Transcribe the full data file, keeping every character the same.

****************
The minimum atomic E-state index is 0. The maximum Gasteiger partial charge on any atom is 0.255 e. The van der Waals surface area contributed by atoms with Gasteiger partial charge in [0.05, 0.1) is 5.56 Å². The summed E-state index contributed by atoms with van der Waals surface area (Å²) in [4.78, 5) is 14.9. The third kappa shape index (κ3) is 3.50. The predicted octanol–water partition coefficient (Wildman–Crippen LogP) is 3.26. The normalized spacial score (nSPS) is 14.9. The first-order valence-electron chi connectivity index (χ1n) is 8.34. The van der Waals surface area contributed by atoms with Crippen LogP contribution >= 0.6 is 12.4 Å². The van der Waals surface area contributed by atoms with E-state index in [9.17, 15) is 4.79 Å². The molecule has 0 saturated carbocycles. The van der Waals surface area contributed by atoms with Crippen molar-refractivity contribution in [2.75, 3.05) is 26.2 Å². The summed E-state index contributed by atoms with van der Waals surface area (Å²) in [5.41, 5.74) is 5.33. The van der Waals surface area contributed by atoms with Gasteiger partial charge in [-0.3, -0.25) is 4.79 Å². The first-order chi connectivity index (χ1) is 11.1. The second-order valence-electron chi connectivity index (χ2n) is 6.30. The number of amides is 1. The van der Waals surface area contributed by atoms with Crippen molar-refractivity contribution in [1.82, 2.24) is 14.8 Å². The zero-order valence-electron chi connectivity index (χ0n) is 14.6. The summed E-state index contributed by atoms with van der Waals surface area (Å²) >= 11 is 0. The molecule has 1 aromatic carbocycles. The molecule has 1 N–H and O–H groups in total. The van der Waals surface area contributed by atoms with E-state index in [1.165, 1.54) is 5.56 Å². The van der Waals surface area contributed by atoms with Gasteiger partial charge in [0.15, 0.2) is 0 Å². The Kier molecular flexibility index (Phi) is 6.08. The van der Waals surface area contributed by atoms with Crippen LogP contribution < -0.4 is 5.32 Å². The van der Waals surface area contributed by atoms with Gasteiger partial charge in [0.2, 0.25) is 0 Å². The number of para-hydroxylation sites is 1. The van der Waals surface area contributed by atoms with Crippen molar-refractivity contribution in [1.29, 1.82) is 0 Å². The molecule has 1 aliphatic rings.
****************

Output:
The minimum atomic E-state index is 0. The maximum Gasteiger partial charge on any atom is 0.255 e. The van der Waals surface area contributed by atoms with Gasteiger partial charge in [0.05, 0.1) is 5.56 Å². The summed E-state index contributed by atoms with van der Waals surface area (Å²) in [4.78, 5) is 14.9. The third kappa shape index (κ3) is 3.50. The predicted octanol–water partition coefficient (Wildman–Crippen LogP) is 3.26. The normalized spacial score (nSPS) is 14.9. The first-order valence-electron chi connectivity index (χ1n) is 8.34. The van der Waals surface area contributed by atoms with Crippen LogP contribution >= 0.6 is 12.4 Å². The van der Waals surface area contributed by atoms with E-state index in [9.17, 15) is 4.79 Å². The molecule has 0 saturated carbocycles. The van der Waals surface area contributed by atoms with Crippen molar-refractivity contribution in [2.75, 3.05) is 26.2 Å². The summed E-state index contributed by atoms with van der Waals surface area (Å²) in [5.41, 5.74) is 5.33. The van der Waals surface area contributed by atoms with Gasteiger partial charge in [-0.3, -0.25) is 4.79 Å². The first-order chi connectivity index (χ1) is 11.1. The second-order valence-electron chi connectivity index (χ2n) is 6.30. The number of amides is 1. The van der Waals surface area contributed by atoms with Crippen molar-refractivity contribution in [1.82, 2.24) is 14.8 Å². The zero-order valence-electron chi connectivity index (χ0n) is 14.6. The summed E-state index contributed by atoms with van der Waals surface area (Å²) >= 11 is 0. The molecule has 1 aromatic carbocycles. The molecule has 1 N–H and O–H groups in total. The van der Waals surface area contributed by atoms with E-state index in [1.165, 1.54) is 5.56 Å². The van der Waals surface area contributed by atoms with Gasteiger partial charge in [0.15, 0.2) is 0 Å². The Kier molecular flexibility index (Phi) is 6.08. The van der Waals surface area contributed by atoms with Crippen LogP contribution < -0.4 is 5.32 Å². The van der Waals surface area contributed by atoms with Gasteiger partial charge in [0.2, 0.25) is 0 Å². The number of para-hydroxylation sites is 1. The van der Waals surface area contributed by atoms with Crippen molar-refractivity contribution in [1.29, 1.82) is 0 Å². The molecule has 1 aliphatic rings.